View Full Version : Is this too much?
December 30th, 2006, 12:55 PM
While learning new skills, i was just wondering if ths is not too much of retouching?
This is one picture 'as it was shot'
From the same serie the retouched one:
I did only retouch the skin :), not yet the black cloth :(.
Thank you for your comments and best wishes for 2007.
December 30th, 2006, 01:53 PM
Yes! Then perhaps not depending on the final use!
This picture is wonderful for an already girl-whipped mystified boyfriend or doting father!
However, for a glamor shot I'll venture a few points I notice:
She has great cheek bones which had some definition and could be shown as a great sculptural feature with good makeup but this has been smoothed over.
The junction of the wonderfully glowing screen ends abruptly on the upper forward. The hair becomes rather pale compared to the more robust cvolor she started with.
The sweater has accumulated hair!!!
Her cleavage, a major part of glamor in todays world has been taken away!
If you were doing this for a client or friend and know what they want, this picture is wonderful and gentle, carry a magic that has been well installed over the skin imperfections.
I would say if you are in charge of the shoot and have options for the price paid, then getting a makeup helper or artist and a hair stylist is a must. This hair is messy and too much a challenge for post-production.
However, you have done a wonderful thing for the young lady and I'm sure she's delighted.
December 30th, 2006, 02:03 PM
To my mind , perhaps there`s a bit too much retouching ; there`s always a danger that visual elements of the sitters personality are lost with the removal of facial blemishes .
Anyway , that`s just my opinion , but I do prefer the upper portrait . I just wish that I could produce a basic picture as good as yours .
December 30th, 2006, 08:25 PM
It is important to keep the eyes&hair sharp, I do not have much experience
with this type of picture, but here my take with special care for eyes/hair
not much for mouth... heheheh
Some helping soft/programs/plug-ins
January 2nd, 2007, 02:49 PM
I agree with Luiz (who did a really nice work for somebody lacking much experience with this type of picture) on the importance of keeping at least the hair and eyes sharp. I am aware - from my inital contact with Photoshop, of how easy it is to fall for the temptation of blurring all blemishes away. However, as your skills evolve, you will understand how this method fail to mend imperfections. In most instances it leaves the photo looking unfocused. Having some spare time on my hands today, I took a shot at the portrait you posted. My personal style could be categorized as extravagantly glamorous, and it is not for everybody (especially if aspiring for true realism). Asher definitely has a point with the hair (and the cheekbones, for that matter), which would require additional hours in post-production to turn it perfect. Finally, I work in a Adobe RGB enviroment, so the colors could be off depending on the color profile your screen is set for.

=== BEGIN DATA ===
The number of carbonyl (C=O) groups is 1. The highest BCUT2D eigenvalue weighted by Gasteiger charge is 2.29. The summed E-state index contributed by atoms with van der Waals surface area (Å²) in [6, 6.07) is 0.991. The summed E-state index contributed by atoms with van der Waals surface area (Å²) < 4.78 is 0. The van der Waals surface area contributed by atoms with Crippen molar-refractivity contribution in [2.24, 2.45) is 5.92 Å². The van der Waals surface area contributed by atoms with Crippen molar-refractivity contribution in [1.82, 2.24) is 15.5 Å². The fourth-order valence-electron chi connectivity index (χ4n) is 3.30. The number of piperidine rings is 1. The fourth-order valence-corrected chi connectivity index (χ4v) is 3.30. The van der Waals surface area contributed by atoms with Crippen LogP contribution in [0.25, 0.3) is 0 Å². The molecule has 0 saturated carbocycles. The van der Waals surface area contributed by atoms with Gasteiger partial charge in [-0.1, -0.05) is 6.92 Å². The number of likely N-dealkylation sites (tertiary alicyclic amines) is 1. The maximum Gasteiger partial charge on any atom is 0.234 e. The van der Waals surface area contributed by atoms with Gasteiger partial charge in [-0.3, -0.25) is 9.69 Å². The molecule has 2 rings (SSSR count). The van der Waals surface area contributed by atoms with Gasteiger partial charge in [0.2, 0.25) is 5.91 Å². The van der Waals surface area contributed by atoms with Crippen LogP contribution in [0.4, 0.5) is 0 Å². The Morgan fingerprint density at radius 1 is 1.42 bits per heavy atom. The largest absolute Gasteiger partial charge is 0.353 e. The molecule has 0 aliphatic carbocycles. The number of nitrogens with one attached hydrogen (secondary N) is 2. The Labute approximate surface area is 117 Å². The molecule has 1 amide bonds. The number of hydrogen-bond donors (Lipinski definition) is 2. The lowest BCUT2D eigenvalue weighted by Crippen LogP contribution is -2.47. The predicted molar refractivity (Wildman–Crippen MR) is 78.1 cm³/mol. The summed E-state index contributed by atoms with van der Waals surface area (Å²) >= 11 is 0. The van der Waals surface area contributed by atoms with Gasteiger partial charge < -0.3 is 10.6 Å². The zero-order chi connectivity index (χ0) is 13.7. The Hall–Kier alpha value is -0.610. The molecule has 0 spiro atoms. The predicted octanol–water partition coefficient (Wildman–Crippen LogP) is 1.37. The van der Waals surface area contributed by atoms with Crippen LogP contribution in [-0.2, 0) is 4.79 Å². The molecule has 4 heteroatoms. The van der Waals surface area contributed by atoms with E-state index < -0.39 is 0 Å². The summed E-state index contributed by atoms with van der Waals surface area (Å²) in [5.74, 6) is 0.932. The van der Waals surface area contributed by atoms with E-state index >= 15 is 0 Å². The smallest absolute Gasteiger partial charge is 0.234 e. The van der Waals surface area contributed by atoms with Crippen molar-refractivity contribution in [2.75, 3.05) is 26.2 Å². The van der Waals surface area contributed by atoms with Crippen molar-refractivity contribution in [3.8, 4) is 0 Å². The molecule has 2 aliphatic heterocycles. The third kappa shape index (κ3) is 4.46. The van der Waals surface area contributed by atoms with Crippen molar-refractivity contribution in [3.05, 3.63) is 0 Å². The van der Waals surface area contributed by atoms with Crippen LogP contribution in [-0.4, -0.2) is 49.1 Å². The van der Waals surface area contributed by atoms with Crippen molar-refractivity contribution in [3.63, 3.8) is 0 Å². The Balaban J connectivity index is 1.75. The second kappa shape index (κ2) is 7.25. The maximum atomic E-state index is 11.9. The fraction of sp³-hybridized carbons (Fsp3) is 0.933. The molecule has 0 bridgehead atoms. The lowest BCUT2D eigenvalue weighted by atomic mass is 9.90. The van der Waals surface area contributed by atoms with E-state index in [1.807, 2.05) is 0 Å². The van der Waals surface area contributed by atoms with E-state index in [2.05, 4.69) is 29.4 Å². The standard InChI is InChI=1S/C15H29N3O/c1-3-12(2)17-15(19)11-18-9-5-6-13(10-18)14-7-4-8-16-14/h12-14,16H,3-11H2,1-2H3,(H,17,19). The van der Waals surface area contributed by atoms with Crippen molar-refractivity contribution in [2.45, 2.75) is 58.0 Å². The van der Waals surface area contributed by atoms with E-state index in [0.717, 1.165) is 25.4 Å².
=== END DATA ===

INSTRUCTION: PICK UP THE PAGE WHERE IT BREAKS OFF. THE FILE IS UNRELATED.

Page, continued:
January 2nd, 2007, 03:21 PM
A skilled job! This is done with some talent and perception of what makes a woman beautiful.
Wide open eyes is a sign of health that we react to so you widened the outer portions of the eyes but did so on an anatomical plane so it is not obviouslt distorted.
The cheekbones gives the girl class and elegance, these you have kept and enhhances but it's subtle.
The hair line has been brought down and this reduces an empty forehead. Pretty drastic but it look good.
All this without the girl looking like a different person!
I find that to my taste the sculpting around the upper lip and nose perhaps a little harsh, but newvertheless effective.
The skin texture is glamorous but I'd add back 25% of the origninal texture, faults and all. However, with the eyes altered and the hairline down, only you can do that.
I see that you believe a "cleavage" should be centered on her chest and you have corrected that accordingly and also the sweater's disorder. :)
All corrections have to be done with a goal in mind of where the final photograph will end up. Women like pictures they can send to their parents to show how they have blossomed and a picture different from holiday snapshots which anyone can take.
So fantasy is always something to be created. If she wants her bumps she can look in the mirror have another cup of coffee. Still, for family use, I think adding back a percentage of the untouched complexion always add some gentle aura to the picture and is appreciated. We don't want the girl to look to plastic.
Certainly you demonstrate a lot of skill and experience and your contribution is especially appreciated.